Utah Eviction Process

Last Updated: November 11, 2021 by Elizabeth Souza

Timeline. Evicting a tenant in Utah can take around one to four months, depending on the reason for the eviction and how the landlord chooses to file the eviction case. If the landlord posts a possession bond, the timeline may be shorter than what’s outlined below (read more).

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Introduction. In Utah, there is a legal process landlords must follow to evict a tenant. Landlords must obtain a court order for a lawful eviction. Below are the individual steps of the eviction process in Utah.

Step 1: Notice is Posted

Landlords in Utah can begin the eviction process for several reasons, including:

  1. Nonpayment of Rent – Once rent is past due, notice must be served giving the tenant the option to pay rent to avoid eviction.
  2. Violation of Lease Terms / Rental Agreement – If a tenant violates a provision of a written lease or rental agreement, the landlord is required to give the tenant the opportunity to correct the issue before moving forward with the eviction process.
  3. No Lease / End of Lease Term (Tenant at Will) – If there is no lease or the term of the lease has ended, the landlord does not need any additional reason to end the tenancy if proper notice is given.
  4. Subleasing in Violation of Lease – If the tenant subleases their rental unit in violation of the lease or rental agreement, they can be evicted with proper written notice.
  5. Committing Waste – If a tenant commits waste on the rental property, they must be given written notice before the landlord can begin the eviction process.
  6. Illegal Activity – If a tenant is engaged in illegal activity, they must receive written notice before the landlord can evict them.
NOTES
  • Evicting a Squatter. If the individual occupying the property didn’t have the landlord’s permission when moving in, doesn’t have a lease or verbal agreement, and has no history of paying rent, then the normal eviction process may not be applicable (read more).
  • Possession Bond. Landlords have the option of filing a possession bond any time after the complaint is filed and before the final judgment is issued. If a possession bond is filed, the tenant will have additional responsibilities that are not addressed in this article, and the process may move much more quickly.

Each possible ground for eviction has its own rules for how the process starts.

Eviction Process for Nonpayment of Rent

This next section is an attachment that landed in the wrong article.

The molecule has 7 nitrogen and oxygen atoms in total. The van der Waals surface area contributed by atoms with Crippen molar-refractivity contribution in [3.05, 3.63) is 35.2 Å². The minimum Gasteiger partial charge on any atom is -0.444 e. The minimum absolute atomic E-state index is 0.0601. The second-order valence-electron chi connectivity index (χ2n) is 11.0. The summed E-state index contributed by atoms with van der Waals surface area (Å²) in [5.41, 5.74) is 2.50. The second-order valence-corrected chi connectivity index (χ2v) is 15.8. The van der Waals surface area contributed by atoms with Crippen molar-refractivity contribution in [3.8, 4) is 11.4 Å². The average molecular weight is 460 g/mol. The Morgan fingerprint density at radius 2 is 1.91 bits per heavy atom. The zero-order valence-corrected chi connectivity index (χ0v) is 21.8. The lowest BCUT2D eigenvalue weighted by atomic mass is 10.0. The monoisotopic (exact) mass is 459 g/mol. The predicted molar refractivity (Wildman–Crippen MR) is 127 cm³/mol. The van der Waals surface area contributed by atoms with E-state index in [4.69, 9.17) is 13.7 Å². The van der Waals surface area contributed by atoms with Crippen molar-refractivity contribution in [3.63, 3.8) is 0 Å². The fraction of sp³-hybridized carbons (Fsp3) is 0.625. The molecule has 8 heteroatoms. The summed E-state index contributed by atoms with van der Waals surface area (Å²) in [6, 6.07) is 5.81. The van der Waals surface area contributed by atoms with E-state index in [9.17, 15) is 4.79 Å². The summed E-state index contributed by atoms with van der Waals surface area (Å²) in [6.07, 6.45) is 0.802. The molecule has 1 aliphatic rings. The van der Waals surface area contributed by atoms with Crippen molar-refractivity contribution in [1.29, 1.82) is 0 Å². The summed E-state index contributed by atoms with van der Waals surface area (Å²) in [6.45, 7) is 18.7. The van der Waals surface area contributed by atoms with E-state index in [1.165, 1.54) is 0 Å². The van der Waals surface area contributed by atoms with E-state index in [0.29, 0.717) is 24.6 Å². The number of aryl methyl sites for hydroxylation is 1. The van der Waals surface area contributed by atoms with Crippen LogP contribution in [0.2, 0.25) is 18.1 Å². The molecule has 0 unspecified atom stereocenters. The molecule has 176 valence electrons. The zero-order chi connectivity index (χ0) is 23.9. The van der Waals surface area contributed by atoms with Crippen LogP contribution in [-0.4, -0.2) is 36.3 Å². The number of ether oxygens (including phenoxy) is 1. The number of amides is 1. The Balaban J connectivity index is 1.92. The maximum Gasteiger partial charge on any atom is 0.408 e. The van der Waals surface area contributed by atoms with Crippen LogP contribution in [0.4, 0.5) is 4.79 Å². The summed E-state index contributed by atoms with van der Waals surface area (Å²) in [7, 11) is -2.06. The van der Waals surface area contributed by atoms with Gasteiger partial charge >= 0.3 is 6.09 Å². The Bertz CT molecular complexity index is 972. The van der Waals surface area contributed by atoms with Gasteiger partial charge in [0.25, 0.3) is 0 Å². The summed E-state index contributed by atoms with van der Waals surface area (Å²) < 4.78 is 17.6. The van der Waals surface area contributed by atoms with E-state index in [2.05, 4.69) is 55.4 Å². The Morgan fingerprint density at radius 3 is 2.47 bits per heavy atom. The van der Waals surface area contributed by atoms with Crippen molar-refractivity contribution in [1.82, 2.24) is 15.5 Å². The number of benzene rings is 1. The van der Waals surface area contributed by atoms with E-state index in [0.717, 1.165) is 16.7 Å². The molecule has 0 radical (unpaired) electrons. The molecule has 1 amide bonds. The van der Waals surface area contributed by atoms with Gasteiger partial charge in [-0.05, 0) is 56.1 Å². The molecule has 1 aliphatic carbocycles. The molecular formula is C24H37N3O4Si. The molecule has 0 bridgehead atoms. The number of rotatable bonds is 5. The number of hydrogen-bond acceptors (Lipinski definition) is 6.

A landlord is allowed to evict a tenant for failing to pay rent on time.

According to Utah law, rent is considered late the day after it’s due; grace periods, if any, are addressed in the lease or rental agreement.

Once rent is past due, the landlord must provide tenants with a 3-Day Notice to Pay if the landlord wants to file an eviction action with the court. This notice gives the tenant the option to pay the past due amount in full within three business days in order to avoid eviction.

If the tenant does not pay the rent due by the end of the notice period and remains on the property, the landlord may proceed with the eviction process.

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Eviction Process for Violation of Lease Terms / Rental Agreement

A tenant can be evicted in Utah if they do not uphold their responsibilities under the terms of a written lease or rental agreement.

Utah landlords must provide tenants with a 3-Day Notice to Comply, giving the tenant three calendar days to correct the issue in order to avoid eviction.

Typical lease violations under this category could include things like damaging the rental property, having too many people residing in the rental unit, and having a pet when there’s a no-pet policy.

Note that illegal activity is not included in this category.

If the tenant fails to correct the issue after the notice period expires, the landlord may proceed with the eviction process.

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Eviction Process for No Lease / End of Lease

In the state of Utah, if tenants “hold over,” or stay in the rental unit after the rental term has expired, then the landlord must give tenants notice before evicting them. This can include tenants without a written lease and week-to-week and month-to-month tenants.

Often this type of eviction applies to tenants who are at the end of their lease and the landlord doesn’t want to renew.

The amount of time required in the notice depends on the type of tenancy.

  • Month-to-Month – If rent is paid on a month-to-month basis, a landlord must provide the tenant with a 15-Day Notice to Quit. Notice must be served at least 15 calendar days before the end of the rental period or the tenant can stay until the end of the next rental period.
  • At-will Tenants – If the tenancy is at-will, landlords must provide tenants with a 5-Day Notice to Quit. This notice can only be used if there is no written or oral rental agreement. The tenant must leave within five calendar days.